‘Wealth tax’ impractical and could do great harm

The following testimony was presented Feb. 2, 2023, by the Grassroot Institute of Hawaii to the Senate Committee on Judiciary.

Feb. 2, 2023
10 a.m.
Conference Room 016 and Videoconference

To: Senate Committee on Judiciary
      Senator Karl Rhoads, Chair
      Senator Mike Gabbard, Vice Chair

 From: Grassroot Institute of Hawaii
            Joe Kent, Executive Vice President


Comments Only

Dear Chair and Committee Members:

The Grassroot Institute of Hawaii would like to offer its comments on SB925, which would establish a wealth asset tax of “1% on the state net worth of each individual taxpayer who holds $20 million or more in assets in the state.”

In this proposal, “assets” refers to the “worldwide net worth” of the taxpayer and includes items such as real estate, stock, business interests, business funds and art and collectibles.

The intention of this bill might be noble, but its practical effects would leave much to be desired. Wealth taxes are difficult to administer and can cause economic damage.

To the first point, the state Department of Taxation would have to figure out how to accurately estimate the entire net worth of wealthy individuals on a year-to-year basis, at a cost yet to be determined. How much money would the department need to hire appraisers and accountants to estimate the tax burden of such individuals?

The bill also seems to assume that those who would be taxed will do nothing in response. In fact, such a tax likely would incentivize those same individuals to adopt creative accounting strategies aimed at lowering their net worths, so they could avoid having to pay the tax.

To the second point — about potential  economic damage — a wealth asset tax also could encourage high net worth individuals to move their assets out of Hawaii to states that don’t have such a tax, which in turn would reduce business investment in Hawaii and curb job growth.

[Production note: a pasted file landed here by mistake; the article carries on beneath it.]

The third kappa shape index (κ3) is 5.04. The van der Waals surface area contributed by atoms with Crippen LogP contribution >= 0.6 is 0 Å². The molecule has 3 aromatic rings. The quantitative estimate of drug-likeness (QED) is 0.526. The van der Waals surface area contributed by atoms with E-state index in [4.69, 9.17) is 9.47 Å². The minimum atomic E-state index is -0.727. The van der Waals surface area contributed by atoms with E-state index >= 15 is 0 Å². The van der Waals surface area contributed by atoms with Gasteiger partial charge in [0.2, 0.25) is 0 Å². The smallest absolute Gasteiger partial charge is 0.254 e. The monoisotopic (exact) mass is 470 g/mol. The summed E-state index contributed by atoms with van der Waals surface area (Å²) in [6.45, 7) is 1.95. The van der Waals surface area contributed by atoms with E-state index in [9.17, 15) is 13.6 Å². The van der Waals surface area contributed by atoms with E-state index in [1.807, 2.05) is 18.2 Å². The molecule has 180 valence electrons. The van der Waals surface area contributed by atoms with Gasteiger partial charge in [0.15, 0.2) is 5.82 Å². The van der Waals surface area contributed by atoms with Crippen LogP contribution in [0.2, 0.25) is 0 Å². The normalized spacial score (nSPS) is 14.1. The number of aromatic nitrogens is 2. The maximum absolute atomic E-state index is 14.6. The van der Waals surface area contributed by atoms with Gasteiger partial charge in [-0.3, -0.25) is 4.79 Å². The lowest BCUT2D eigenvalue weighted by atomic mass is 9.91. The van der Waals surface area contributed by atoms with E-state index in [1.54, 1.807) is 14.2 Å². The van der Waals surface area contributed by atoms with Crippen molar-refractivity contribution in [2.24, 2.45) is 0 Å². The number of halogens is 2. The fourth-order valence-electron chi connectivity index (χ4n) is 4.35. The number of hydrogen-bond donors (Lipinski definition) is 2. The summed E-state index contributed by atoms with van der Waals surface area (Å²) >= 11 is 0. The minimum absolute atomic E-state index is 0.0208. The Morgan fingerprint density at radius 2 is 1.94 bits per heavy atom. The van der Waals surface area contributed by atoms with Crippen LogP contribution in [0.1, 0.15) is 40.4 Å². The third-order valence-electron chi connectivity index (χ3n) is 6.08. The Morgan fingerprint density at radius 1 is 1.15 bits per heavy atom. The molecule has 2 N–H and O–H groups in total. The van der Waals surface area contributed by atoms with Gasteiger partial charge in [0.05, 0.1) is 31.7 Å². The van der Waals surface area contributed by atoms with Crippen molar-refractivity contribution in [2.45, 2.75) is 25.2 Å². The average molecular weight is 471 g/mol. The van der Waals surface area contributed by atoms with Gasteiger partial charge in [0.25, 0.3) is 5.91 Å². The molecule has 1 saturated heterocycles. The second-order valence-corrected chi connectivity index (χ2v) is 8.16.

A study of European wealth taxes in the 1980s and 1990s discovered that such taxes “dampen economic growth.” And out of 13 European countries that employed wealth taxes before the turn of the century, only three still have them. The other 10 abandoned them because of their high administrative costs, inefficiency and economic harm.[1] [2]

Tax increases in general are not a good idea for Hawaii’s economy, especially not now when it already has one of the highest tax burdens in the nation.[3] Hawaii’s population has been suffering a net decline for each of the past six years, with the state’s high cost of living and lack of employment opportunities being among the most cited reasons.[4]

Other issues to consider as you deliberate on this measure include the fact that:

>> Hawaii is predicted to enter an economic slowdown later this year.[5] Tax hikes might only exacerbate this slowdown, since entrepreneurs will be less likely to want to invest their capital — or “wealth assets,” as the case may be.[6]

>> Hawaii has a progressive income tax that taxes high-income earners at 11%, second only to California at 13.3%.[7] Hawaii’s top 1% already pays 24.9% of all income taxes in the state.[8]